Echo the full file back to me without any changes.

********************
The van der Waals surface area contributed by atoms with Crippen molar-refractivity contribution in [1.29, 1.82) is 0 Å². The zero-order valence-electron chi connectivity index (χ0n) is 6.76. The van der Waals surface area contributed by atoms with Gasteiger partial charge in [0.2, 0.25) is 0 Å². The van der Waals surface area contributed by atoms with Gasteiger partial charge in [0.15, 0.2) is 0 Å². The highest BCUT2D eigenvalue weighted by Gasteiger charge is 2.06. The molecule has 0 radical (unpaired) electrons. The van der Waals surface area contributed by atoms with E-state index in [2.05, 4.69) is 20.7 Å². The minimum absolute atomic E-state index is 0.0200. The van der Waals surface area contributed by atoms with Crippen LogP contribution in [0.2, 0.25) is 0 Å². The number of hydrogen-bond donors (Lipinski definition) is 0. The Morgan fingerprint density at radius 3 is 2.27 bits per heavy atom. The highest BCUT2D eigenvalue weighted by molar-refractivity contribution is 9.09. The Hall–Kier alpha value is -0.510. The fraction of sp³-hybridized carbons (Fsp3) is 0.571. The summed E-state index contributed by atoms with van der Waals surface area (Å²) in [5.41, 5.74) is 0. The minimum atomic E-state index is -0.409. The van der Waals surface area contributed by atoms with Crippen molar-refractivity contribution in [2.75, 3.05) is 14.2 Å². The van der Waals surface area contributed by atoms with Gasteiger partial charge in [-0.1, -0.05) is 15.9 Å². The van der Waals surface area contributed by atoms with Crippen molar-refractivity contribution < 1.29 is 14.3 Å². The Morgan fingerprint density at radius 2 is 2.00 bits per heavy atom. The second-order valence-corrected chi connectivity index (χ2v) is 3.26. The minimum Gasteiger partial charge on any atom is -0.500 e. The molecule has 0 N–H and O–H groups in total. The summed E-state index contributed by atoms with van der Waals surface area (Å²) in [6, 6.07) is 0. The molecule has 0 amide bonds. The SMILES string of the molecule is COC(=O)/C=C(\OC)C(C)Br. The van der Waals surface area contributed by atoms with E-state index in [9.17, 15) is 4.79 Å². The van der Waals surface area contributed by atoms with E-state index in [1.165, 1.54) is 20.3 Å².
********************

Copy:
The van der Waals surface area contributed by atoms with Crippen molar-refractivity contribution in [1.29, 1.82) is 0 Å². The zero-order valence-electron chi connectivity index (χ0n) is 6.76. The van der Waals surface area contributed by atoms with Gasteiger partial charge in [0.2, 0.25) is 0 Å². The van der Waals surface area contributed by atoms with Gasteiger partial charge in [0.15, 0.2) is 0 Å². The highest BCUT2D eigenvalue weighted by Gasteiger charge is 2.06. The molecule has 0 radical (unpaired) electrons. The van der Waals surface area contributed by atoms with E-state index in [2.05, 4.69) is 20.7 Å². The minimum absolute atomic E-state index is 0.0200. The van der Waals surface area contributed by atoms with Crippen LogP contribution in [0.2, 0.25) is 0 Å². The number of hydrogen-bond donors (Lipinski definition) is 0. The Morgan fingerprint density at radius 3 is 2.27 bits per heavy atom. The highest BCUT2D eigenvalue weighted by molar-refractivity contribution is 9.09. The Hall–Kier alpha value is -0.510. The fraction of sp³-hybridized carbons (Fsp3) is 0.571. The summed E-state index contributed by atoms with van der Waals surface area (Å²) in [5.41, 5.74) is 0. The minimum atomic E-state index is -0.409. The van der Waals surface area contributed by atoms with Crippen molar-refractivity contribution in [2.75, 3.05) is 14.2 Å². The van der Waals surface area contributed by atoms with Gasteiger partial charge in [-0.1, -0.05) is 15.9 Å². The van der Waals surface area contributed by atoms with Crippen molar-refractivity contribution < 1.29 is 14.3 Å². The Morgan fingerprint density at radius 2 is 2.00 bits per heavy atom. The second-order valence-corrected chi connectivity index (χ2v) is 3.26. The minimum Gasteiger partial charge on any atom is -0.500 e. The molecule has 0 N–H and O–H groups in total. The summed E-state index contributed by atoms with van der Waals surface area (Å²) in [6, 6.07) is 0. The molecule has 0 amide bonds. The SMILES string of the molecule is COC(=O)/C=C(\OC)C(C)Br. The van der Waals surface area contributed by atoms with E-state index in [9.17, 15) is 4.79 Å². The van der Waals surface area contributed by atoms with E-state index in [1.165, 1.54) is 20.3 Å².